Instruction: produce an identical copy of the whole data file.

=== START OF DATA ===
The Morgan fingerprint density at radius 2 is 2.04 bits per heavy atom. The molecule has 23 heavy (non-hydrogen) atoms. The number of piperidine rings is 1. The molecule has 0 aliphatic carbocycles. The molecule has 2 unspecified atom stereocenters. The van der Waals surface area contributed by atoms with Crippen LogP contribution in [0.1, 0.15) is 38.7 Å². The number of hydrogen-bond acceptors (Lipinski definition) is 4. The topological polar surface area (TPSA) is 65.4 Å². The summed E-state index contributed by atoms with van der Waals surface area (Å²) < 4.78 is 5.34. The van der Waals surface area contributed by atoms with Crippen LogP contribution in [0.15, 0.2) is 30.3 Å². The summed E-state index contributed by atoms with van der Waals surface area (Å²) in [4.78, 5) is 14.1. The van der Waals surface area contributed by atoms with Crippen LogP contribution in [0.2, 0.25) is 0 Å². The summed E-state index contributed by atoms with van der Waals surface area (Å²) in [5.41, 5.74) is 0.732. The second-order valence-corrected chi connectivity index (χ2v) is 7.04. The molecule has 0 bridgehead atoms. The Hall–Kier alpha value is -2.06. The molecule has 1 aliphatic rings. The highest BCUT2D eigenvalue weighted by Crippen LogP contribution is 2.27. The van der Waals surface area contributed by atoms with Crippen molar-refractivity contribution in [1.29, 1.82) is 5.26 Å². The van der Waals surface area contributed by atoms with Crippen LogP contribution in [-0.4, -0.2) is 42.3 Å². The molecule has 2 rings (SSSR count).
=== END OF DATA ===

The Morgan fingerprint density at radius 2 is 2.04 bits per heavy atom. The molecule has 23 heavy (non-hydrogen) atoms. The number of piperidine rings is 1. The molecule has 0 aliphatic carbocycles. The molecule has 2 unspecified atom stereocenters. The van der Waals surface area contributed by atoms with Crippen LogP contribution in [0.1, 0.15) is 38.7 Å². The number of hydrogen-bond acceptors (Lipinski definition) is 4. The topological polar surface area (TPSA) is 65.4 Å². The summed E-state index contributed by atoms with van der Waals surface area (Å²) < 4.78 is 5.34. The van der Waals surface area contributed by atoms with Crippen LogP contribution in [0.15, 0.2) is 30.3 Å². The summed E-state index contributed by atoms with van der Waals surface area (Å²) in [4.78, 5) is 14.1. The van der Waals surface area contributed by atoms with Crippen LogP contribution in [0.2, 0.25) is 0 Å². The summed E-state index contributed by atoms with van der Waals surface area (Å²) in [5.41, 5.74) is 0.732. The second-order valence-corrected chi connectivity index (χ2v) is 7.04. The molecule has 0 bridgehead atoms. The Hall–Kier alpha value is -2.06. The molecule has 1 aliphatic rings. The highest BCUT2D eigenvalue weighted by Crippen LogP contribution is 2.27. The van der Waals surface area contributed by atoms with Crippen molar-refractivity contribution in [1.29, 1.82) is 5.26 Å². The van der Waals surface area contributed by atoms with Crippen LogP contribution in [-0.4, -0.2) is 42.3 Å². The molecule has 2 rings (SSSR count).